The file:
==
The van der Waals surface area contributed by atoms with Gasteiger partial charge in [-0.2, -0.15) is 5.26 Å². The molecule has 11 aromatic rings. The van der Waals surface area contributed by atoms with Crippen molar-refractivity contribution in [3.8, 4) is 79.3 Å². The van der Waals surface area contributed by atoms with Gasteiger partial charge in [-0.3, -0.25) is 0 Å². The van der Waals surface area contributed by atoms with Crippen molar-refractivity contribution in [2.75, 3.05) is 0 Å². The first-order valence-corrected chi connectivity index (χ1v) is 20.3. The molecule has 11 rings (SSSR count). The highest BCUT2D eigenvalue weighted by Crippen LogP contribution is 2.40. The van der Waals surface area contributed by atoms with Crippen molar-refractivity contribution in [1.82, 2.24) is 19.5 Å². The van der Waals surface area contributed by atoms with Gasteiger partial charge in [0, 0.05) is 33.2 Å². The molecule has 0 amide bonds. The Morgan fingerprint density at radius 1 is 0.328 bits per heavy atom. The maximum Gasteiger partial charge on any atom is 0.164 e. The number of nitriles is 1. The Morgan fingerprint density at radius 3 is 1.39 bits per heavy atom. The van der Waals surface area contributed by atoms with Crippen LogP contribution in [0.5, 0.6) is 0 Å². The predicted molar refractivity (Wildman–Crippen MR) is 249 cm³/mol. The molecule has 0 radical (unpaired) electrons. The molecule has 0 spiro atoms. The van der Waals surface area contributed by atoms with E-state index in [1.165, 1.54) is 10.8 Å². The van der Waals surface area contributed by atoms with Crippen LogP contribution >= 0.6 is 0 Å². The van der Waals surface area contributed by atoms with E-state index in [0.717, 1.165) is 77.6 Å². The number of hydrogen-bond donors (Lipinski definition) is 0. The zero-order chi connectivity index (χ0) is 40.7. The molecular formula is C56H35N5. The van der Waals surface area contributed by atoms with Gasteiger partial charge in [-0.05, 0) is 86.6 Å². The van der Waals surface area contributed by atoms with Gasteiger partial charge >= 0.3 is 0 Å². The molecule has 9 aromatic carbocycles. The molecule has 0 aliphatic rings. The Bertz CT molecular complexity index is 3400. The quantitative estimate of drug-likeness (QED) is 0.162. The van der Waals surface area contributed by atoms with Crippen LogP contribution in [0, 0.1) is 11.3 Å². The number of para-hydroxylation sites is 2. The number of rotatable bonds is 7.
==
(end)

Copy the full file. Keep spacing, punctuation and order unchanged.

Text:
The van der Waals surface area contributed by atoms with Gasteiger partial charge in [-0.2, -0.15) is 5.26 Å². The molecule has 11 aromatic rings. The van der Waals surface area contributed by atoms with Crippen molar-refractivity contribution in [3.8, 4) is 79.3 Å². The van der Waals surface area contributed by atoms with Gasteiger partial charge in [-0.3, -0.25) is 0 Å². The van der Waals surface area contributed by atoms with Crippen molar-refractivity contribution in [2.75, 3.05) is 0 Å². The first-order valence-corrected chi connectivity index (χ1v) is 20.3. The molecule has 11 rings (SSSR count). The highest BCUT2D eigenvalue weighted by Crippen LogP contribution is 2.40. The van der Waals surface area contributed by atoms with Crippen molar-refractivity contribution in [1.82, 2.24) is 19.5 Å². The van der Waals surface area contributed by atoms with Gasteiger partial charge in [0, 0.05) is 33.2 Å². The molecule has 0 amide bonds. The Morgan fingerprint density at radius 1 is 0.328 bits per heavy atom. The maximum Gasteiger partial charge on any atom is 0.164 e. The number of nitriles is 1. The Morgan fingerprint density at radius 3 is 1.39 bits per heavy atom. The van der Waals surface area contributed by atoms with Crippen LogP contribution in [0.5, 0.6) is 0 Å². The predicted molar refractivity (Wildman–Crippen MR) is 249 cm³/mol. The molecule has 0 radical (unpaired) electrons. The molecule has 0 spiro atoms. The van der Waals surface area contributed by atoms with E-state index in [1.165, 1.54) is 10.8 Å². The van der Waals surface area contributed by atoms with Crippen LogP contribution >= 0.6 is 0 Å². The van der Waals surface area contributed by atoms with E-state index in [0.717, 1.165) is 77.6 Å². The number of hydrogen-bond donors (Lipinski definition) is 0. The zero-order chi connectivity index (χ0) is 40.7. The molecular formula is C56H35N5. The van der Waals surface area contributed by atoms with Gasteiger partial charge in [-0.05, 0) is 86.6 Å². The van der Waals surface area contributed by atoms with Gasteiger partial charge >= 0.3 is 0 Å². The molecule has 9 aromatic carbocycles. The molecule has 0 aliphatic rings. The Bertz CT molecular complexity index is 3400. The quantitative estimate of drug-likeness (QED) is 0.162. The van der Waals surface area contributed by atoms with Crippen LogP contribution in [0, 0.1) is 11.3 Å². The number of para-hydroxylation sites is 2. The number of rotatable bonds is 7.